Originally published by DodgerBlue.com
The Los Angeles Dodgers promoted Brandon Gomes to general manager last week, which was a role that had gone unfilled since Farhan Zaidi left the organization to head the San Francisco Giants’ baseball operations in November 2018.
Gomes first joined the Dodgers organization in November 2016 as pitching coordinator of performance. He reunited with president of baseball operations Andrew Friedman, who acquired Gomes as general manager for the Tampa Bay Rays.
Gomes pitched in parts of five seasons with the Rays from 2011-2015 before joining the Chicago Cubs on a Minor League contract. He never received a promotion and was released in June 2016, marking the end of his playing career.
“I think when your career ends, you kind of don’t know exactly where it’s going to go. I knew I wanted to get into the baseball operations side and had a goal of getting into a front office at some point,” Gomes answered when asked if he ever envisioned himself becoming a general manager.
“It’s progressed quickly, but I think at each and every turn, my goal was to do good work for the sake of doing good work; put my head down and try to tackle each task to the best of my ability.
“It’s progressed quickly, and I’m obviously very grateful and fortunate for the opportunity. I don’t think I could’ve foreseen this path, but taking it day by day and trying to do the best I can at each opportunity was really the goal from the get-go.”
Although his playing career was brief, Gomes experienced all of the ins and outs of being a Major League pitcher. He was part of three organizations, endured several injuries and felt the disappointment of being optioned to the Minors.
“I think having the opportunity to play with a lot of different guys — superstars to guys who were 4A players like myself — I think that’s a helpful perspective in this role,” Gomes said of how his playing career can help him as a general manager.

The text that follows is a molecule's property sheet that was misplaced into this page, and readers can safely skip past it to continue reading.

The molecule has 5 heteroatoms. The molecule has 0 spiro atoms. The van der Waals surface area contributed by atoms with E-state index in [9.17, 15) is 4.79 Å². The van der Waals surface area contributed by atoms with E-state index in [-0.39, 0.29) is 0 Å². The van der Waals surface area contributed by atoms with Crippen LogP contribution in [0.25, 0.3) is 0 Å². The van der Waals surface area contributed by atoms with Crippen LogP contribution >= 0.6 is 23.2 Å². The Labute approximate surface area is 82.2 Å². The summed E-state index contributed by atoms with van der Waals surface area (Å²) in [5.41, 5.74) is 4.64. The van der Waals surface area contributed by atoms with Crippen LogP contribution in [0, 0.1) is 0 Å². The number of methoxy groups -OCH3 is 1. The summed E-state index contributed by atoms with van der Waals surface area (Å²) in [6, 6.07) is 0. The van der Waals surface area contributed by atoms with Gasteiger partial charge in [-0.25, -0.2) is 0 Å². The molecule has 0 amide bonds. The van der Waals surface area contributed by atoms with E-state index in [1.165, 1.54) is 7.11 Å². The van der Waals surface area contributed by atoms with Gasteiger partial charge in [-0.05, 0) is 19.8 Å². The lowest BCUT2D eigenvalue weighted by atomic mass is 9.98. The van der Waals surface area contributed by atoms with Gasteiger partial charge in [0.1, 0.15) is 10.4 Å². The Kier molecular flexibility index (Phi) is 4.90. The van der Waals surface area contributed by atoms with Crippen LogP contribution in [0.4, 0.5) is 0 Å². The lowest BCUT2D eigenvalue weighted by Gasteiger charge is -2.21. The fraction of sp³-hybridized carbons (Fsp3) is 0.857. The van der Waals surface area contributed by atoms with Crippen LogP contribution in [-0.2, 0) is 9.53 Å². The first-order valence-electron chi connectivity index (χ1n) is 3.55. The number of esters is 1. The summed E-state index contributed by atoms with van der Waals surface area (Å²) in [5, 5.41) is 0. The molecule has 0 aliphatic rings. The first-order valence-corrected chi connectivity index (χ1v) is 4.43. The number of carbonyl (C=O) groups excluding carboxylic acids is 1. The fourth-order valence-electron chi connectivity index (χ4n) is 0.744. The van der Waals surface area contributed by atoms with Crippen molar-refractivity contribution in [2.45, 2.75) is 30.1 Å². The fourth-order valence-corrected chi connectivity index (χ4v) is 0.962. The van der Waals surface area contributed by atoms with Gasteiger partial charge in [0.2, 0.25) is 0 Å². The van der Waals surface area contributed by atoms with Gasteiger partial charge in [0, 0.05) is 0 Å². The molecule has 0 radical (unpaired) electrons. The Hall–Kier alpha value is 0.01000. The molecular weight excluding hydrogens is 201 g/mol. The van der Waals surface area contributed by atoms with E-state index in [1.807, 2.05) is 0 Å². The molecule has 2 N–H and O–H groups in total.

“Moving forward, I think it’s just the opportunity to continue to use that knowledge and having the curiosity of what was going on at the time. As a player, you’re not like, ‘Oh, I’m going to be finished next.’ Everybody believes they’re going to play for 10 years, and that’s just not the case.
“So as things were coming to close and you could kind of see the writing on the wall, that’s when it became a little more front of mind of what could be next. So I think that transition and having the ups and downs of a career, in failure comes a lot of strong lessons that help shape decisions and how you work moving forward.
“So I think the totality of my career, the ups and downs, getting hurt and having different perspectives, I think is helpful to having a general sense of how guys view the clubhouse, how things work in the front office now that I’ve been on this side and got to learn from a lot of talented and generous people.
“That totality of it I think is what will help shape things moving forward and have helped shape things up to this point.”
Gomes: Becoming general manager ‘definitely a goal’
After retiring as a player, Gomes made it an objective of his to eventually become a general manager. “When I transitioned to the player development side, it was definitely a goal of mine,” he said.
“To be honest, I had no idea how to quite get there. It was like, ‘I’m just going to consume as much information and talk to as many people as I possibly can to try to learn as much about how things work as I possibly could.’
“That was the mindset coming in. Once I finished playing, it was a goal of mine, but from that first point it was, I want to get into Dodger Stadium, be around and pick up on any tidbit that I possibly could.”
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